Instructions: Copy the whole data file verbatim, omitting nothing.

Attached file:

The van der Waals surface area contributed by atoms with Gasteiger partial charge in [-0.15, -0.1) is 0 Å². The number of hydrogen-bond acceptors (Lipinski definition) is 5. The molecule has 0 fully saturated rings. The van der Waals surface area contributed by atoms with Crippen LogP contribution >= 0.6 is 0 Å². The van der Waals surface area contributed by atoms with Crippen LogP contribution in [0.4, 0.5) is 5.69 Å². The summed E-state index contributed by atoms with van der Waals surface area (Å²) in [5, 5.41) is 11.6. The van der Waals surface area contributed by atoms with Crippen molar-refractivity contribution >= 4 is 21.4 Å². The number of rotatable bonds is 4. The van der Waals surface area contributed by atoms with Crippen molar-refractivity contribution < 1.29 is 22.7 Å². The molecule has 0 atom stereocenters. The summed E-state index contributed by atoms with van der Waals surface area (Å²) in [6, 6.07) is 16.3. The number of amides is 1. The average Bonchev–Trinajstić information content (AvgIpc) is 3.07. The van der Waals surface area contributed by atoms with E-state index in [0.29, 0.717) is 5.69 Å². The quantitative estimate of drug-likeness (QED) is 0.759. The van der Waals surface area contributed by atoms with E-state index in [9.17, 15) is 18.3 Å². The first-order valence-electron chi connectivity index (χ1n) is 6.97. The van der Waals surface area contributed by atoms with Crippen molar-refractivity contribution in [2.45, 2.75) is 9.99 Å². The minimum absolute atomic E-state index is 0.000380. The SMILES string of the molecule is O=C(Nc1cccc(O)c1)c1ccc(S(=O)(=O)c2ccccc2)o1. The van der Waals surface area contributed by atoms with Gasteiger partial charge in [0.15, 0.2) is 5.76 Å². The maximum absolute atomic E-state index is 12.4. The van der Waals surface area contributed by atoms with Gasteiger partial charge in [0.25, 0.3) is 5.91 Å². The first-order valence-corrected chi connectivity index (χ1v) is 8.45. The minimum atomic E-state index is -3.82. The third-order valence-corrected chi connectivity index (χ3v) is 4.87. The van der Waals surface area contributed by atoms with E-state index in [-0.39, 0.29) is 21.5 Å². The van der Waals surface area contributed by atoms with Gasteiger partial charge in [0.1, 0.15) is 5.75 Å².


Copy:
The van der Waals surface area contributed by atoms with Gasteiger partial charge in [-0.15, -0.1) is 0 Å². The number of hydrogen-bond acceptors (Lipinski definition) is 5. The molecule has 0 fully saturated rings. The van der Waals surface area contributed by atoms with Crippen LogP contribution >= 0.6 is 0 Å². The van der Waals surface area contributed by atoms with Crippen LogP contribution in [0.4, 0.5) is 5.69 Å². The summed E-state index contributed by atoms with van der Waals surface area (Å²) in [5, 5.41) is 11.6. The van der Waals surface area contributed by atoms with Crippen molar-refractivity contribution >= 4 is 21.4 Å². The number of rotatable bonds is 4. The van der Waals surface area contributed by atoms with Crippen molar-refractivity contribution < 1.29 is 22.7 Å². The molecule has 0 atom stereocenters. The summed E-state index contributed by atoms with van der Waals surface area (Å²) in [6, 6.07) is 16.3. The number of amides is 1. The average Bonchev–Trinajstić information content (AvgIpc) is 3.07. The van der Waals surface area contributed by atoms with E-state index in [0.29, 0.717) is 5.69 Å². The quantitative estimate of drug-likeness (QED) is 0.759. The van der Waals surface area contributed by atoms with E-state index in [9.17, 15) is 18.3 Å². The first-order valence-electron chi connectivity index (χ1n) is 6.97. The van der Waals surface area contributed by atoms with Crippen molar-refractivity contribution in [2.45, 2.75) is 9.99 Å². The minimum absolute atomic E-state index is 0.000380. The SMILES string of the molecule is O=C(Nc1cccc(O)c1)c1ccc(S(=O)(=O)c2ccccc2)o1. The van der Waals surface area contributed by atoms with Gasteiger partial charge in [0.15, 0.2) is 5.76 Å². The maximum absolute atomic E-state index is 12.4. The van der Waals surface area contributed by atoms with Gasteiger partial charge in [0.25, 0.3) is 5.91 Å². The first-order valence-corrected chi connectivity index (χ1v) is 8.45. The minimum atomic E-state index is -3.82. The third-order valence-corrected chi connectivity index (χ3v) is 4.87. The van der Waals surface area contributed by atoms with E-state index in [-0.39, 0.29) is 21.5 Å². The van der Waals surface area contributed by atoms with Gasteiger partial charge in [0.1, 0.15) is 5.75 Å².